homotopy hypothesis-theorem
delooping hypothesis-theorem
stabilization hypothesis-theorem
In the definition of (n,r)-categories in higher category theory the coherence laws assert that:
(Coherence)
While associativity and uniticity of composition of k-morphisms holds only up to choices of higher morphisms, coherence is the demand that the collection of these choices forms a contractible ∞-groupoid.
A coherence theorem is an assertion that with a given definition of n-category-structure, coherence is satisfied.
It is the fact that this condition makes recourse among all (n,r)-categories to (∞,0)-categories = ∞-groupoids that it is easier to define and handle an (∞,r)-category than an (n,r)-category for finite $n$: in the former case one just needs that certain spaces are contractible without necessarily being equal to the point, while in the latter case one demands some of these to be exactly equal to the point, which is a condition much harder to get under control. Accordingly, a coherence law in an (n,n)-category such as a bicategory ($n = 2$) or a tricategory ($n=3$) or a tetracategory ($n = 4$) is in degree $n+1$ a complicated equation that asserts that a certain contractible space of higher morphisms is exactly equal to the point.
We start the list of examples with a warning on how not to misunderstand the above definition.
The demand for contractible spaces of choices of associators and unitors is not to be confused with asserting contractible hom-spaces in general (which would make the theory of $(n,r)$-categories trivial, anyway!)
For instance in a braided monoidal category there is, in general, a non-contractible space of morphisms $x \otimes y \to x \otimes y$ for any two objects, because the double braiding $B_{y \otimes x}\circ B_{x \otimes y}$ will not in general be equal to the identity morphism. But the braiding morphisms also is not the kind of structural morphism that the above definition refers to. In the definition of braided monoidal category it may look as if it is on par with the associator, but this is in fact not so:
in the context of $(n,r)$-categories we may use the periodic table of higher categories to identify the braided monoidal category with a one-object-one-morphism 3-category. In this, the non-trivial double braiding $B_{y \otimes x}\circ B_{x \otimes y}$ is a nontrivial 3-morphism that represents a nontrivial element of the 3rd homotopy group of the 3-category. Demanding this to be trivial would be demanding the 3-category to be trivial!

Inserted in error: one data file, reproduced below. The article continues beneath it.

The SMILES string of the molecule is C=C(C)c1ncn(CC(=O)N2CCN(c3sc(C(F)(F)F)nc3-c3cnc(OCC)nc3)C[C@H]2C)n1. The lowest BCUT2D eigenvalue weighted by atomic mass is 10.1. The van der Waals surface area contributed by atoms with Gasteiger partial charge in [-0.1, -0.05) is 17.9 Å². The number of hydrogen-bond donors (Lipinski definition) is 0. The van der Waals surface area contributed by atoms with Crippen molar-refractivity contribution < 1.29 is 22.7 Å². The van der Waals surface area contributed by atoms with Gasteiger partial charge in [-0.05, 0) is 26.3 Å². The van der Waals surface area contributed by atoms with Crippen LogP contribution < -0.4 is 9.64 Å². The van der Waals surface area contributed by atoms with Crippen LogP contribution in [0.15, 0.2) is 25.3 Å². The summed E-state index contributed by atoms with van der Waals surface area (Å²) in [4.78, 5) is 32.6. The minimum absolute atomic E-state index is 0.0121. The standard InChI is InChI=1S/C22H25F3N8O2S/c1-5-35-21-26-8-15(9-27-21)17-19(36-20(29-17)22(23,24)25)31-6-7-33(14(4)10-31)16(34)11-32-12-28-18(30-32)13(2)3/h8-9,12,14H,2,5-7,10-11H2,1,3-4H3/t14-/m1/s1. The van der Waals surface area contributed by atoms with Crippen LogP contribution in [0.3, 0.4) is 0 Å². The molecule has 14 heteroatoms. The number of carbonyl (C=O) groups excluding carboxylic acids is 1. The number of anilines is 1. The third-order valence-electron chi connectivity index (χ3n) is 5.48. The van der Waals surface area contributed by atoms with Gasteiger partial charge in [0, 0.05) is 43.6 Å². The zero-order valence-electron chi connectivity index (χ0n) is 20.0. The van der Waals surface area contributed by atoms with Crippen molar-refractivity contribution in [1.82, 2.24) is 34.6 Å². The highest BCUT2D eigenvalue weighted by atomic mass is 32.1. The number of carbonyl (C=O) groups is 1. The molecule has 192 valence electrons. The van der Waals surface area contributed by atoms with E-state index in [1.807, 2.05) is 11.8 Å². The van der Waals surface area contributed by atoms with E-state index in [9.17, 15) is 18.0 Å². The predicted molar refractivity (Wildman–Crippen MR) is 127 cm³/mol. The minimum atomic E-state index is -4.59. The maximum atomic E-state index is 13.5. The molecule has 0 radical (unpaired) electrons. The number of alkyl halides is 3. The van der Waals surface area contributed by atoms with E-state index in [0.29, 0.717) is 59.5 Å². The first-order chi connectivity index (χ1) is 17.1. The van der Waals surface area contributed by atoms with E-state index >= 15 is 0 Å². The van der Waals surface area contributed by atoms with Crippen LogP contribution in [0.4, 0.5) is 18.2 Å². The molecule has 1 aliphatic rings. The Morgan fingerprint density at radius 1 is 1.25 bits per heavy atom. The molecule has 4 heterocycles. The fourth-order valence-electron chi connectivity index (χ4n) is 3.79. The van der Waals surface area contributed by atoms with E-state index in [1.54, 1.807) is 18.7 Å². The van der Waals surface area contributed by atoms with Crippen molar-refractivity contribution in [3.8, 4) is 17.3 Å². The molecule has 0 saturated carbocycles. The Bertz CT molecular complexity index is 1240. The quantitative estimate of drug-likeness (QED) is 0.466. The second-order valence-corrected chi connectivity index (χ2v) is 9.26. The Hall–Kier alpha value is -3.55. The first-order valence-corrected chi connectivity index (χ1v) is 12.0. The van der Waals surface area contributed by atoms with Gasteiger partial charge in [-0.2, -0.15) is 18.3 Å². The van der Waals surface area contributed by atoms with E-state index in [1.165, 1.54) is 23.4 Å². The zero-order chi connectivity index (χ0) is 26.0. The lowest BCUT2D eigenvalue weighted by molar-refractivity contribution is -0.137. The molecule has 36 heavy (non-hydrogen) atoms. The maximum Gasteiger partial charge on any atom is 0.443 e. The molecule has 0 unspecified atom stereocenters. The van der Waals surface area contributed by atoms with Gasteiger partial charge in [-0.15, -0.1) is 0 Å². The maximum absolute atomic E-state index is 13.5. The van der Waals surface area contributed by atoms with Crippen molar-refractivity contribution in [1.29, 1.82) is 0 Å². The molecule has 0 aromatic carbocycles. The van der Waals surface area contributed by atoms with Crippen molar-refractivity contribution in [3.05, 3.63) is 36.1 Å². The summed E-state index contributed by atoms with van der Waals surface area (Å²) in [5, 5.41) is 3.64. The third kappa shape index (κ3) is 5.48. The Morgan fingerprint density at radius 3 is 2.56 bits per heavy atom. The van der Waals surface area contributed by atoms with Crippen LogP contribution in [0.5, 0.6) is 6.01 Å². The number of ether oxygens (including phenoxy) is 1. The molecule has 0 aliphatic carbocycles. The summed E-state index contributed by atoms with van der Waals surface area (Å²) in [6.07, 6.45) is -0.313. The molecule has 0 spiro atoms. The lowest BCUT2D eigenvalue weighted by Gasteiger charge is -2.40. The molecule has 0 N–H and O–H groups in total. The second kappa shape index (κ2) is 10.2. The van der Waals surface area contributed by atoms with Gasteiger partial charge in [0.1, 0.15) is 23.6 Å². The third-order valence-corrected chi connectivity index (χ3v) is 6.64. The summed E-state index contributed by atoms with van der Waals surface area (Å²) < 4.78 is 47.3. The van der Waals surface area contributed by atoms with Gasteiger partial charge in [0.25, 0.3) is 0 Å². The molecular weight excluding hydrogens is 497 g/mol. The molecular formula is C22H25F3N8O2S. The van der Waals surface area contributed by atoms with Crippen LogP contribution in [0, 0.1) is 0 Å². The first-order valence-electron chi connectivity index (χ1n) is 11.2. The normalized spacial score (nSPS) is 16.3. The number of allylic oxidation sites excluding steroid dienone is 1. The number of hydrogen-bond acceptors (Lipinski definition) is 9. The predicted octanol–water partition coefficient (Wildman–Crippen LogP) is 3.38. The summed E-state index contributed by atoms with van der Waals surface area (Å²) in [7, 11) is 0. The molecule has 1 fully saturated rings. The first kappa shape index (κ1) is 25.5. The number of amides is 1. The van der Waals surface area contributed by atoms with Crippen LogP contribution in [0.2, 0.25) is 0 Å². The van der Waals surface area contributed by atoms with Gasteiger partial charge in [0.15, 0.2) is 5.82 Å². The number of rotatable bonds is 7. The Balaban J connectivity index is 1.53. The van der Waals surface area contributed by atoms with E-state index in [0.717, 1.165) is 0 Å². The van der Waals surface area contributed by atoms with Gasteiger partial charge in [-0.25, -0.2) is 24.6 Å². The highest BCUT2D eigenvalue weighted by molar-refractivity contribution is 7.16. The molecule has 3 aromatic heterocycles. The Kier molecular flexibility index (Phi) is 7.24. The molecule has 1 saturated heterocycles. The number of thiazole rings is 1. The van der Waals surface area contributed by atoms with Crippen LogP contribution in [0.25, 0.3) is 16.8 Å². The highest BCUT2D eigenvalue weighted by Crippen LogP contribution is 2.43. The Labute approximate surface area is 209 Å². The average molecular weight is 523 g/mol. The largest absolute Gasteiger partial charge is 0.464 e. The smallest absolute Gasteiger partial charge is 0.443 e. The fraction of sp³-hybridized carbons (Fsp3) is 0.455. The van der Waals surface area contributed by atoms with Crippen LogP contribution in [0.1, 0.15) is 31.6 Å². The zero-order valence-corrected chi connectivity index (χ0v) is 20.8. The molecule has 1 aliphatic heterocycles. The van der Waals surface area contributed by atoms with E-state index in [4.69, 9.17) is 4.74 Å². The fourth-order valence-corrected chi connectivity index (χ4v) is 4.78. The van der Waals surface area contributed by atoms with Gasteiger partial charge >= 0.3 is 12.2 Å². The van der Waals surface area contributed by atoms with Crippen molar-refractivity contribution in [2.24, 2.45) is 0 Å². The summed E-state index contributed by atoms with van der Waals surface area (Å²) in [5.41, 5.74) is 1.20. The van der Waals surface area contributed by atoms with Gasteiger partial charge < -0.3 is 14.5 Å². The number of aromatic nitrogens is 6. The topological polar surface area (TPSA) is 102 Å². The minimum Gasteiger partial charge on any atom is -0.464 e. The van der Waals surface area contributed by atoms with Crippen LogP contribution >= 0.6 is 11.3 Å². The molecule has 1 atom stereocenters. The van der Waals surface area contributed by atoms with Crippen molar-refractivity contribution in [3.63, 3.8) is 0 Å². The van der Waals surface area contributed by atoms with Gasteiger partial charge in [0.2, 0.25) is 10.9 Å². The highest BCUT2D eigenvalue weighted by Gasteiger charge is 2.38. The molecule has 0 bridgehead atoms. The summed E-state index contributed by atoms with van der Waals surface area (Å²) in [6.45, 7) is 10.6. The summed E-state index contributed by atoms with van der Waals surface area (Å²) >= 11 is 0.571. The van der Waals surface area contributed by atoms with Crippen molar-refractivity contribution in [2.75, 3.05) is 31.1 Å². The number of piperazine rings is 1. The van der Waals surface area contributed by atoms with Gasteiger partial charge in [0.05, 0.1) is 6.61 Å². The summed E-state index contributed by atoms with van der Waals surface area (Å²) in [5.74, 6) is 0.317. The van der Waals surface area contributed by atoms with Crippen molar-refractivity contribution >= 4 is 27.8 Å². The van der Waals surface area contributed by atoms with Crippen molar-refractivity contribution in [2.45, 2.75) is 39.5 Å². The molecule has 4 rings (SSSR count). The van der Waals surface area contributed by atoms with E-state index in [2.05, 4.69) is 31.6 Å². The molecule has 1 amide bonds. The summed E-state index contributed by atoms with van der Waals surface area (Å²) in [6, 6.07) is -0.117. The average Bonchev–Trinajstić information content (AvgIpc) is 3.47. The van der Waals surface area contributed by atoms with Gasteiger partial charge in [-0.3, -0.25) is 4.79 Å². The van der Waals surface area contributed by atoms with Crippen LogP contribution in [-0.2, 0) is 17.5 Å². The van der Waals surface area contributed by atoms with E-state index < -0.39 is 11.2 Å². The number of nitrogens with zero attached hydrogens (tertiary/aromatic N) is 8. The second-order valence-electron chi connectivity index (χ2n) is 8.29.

But the role of the associator, which now is a 3-morphism witnessing the non-associativity of 2-morphisms under horizontal composition is quite different. This is best seen by looking at a geometric definition of higher categories, such as an (∞,n)-category for $n = 3$: here the associator is a choice of horn-filler, and this choice by construction happens in a contractible space and by construction cannot contain nontrivial cells like the double braiding. This is also amplified by the following example
(monoidal categories)
The coherence theorem for monoidal categories asserts that with the standard definition of monoidal category, there is a unique composite of associators that re-bracket any sequence of tensor products.
(quasi-categories)
For $C$ a simplicial set that is a quasi-category we have (as discussed there) that the canonical morphism
is an acyclic Kan fibration. This means that its fibers are contractible ∞-groupoids. But these fibers are exactly the spaces whose points are choices of composition rules, whose morphisms are comparison maps between these, and so on.
Therefore the contractibility of these fibers is the coherence of the associators for the quasi-category.
(Trimble $\omega$-categories)
In a Trimble n-category the space of choices of composing a sequence of $n$ morphisms is explicitly the topological space $Top_{0,1}(I, I^{\vee n})$ of surjections from the unit interval $[0,1]$ onto the length $n$-interval $[0,n]$. The coherence law of composition in a Trimble $n$-category is the fact that these spaces are contractible.
In an n-groupoid modeled as a $(n+1)$-coskeletal Kan complex, the coherence law is the condition that every $(n+1)$-sphere $\partial \Delta^{n+1}$ has a unique filler. This says that the corresponding space of choices is a point.
More generally, for a homotopy n-type modeled as a Kan complex, the coherence law is just that all these sphere fillers exist, which only says that there is a contractible space of choices.
One can consider coherence laws for algebraic structures other than $(n,r)$-categories. See coherence theorem for more.
The coherence law of associativity is stated in
Last revised on December 12, 2022 at 09:24:53. See the history of this page for a list of all contributions to it.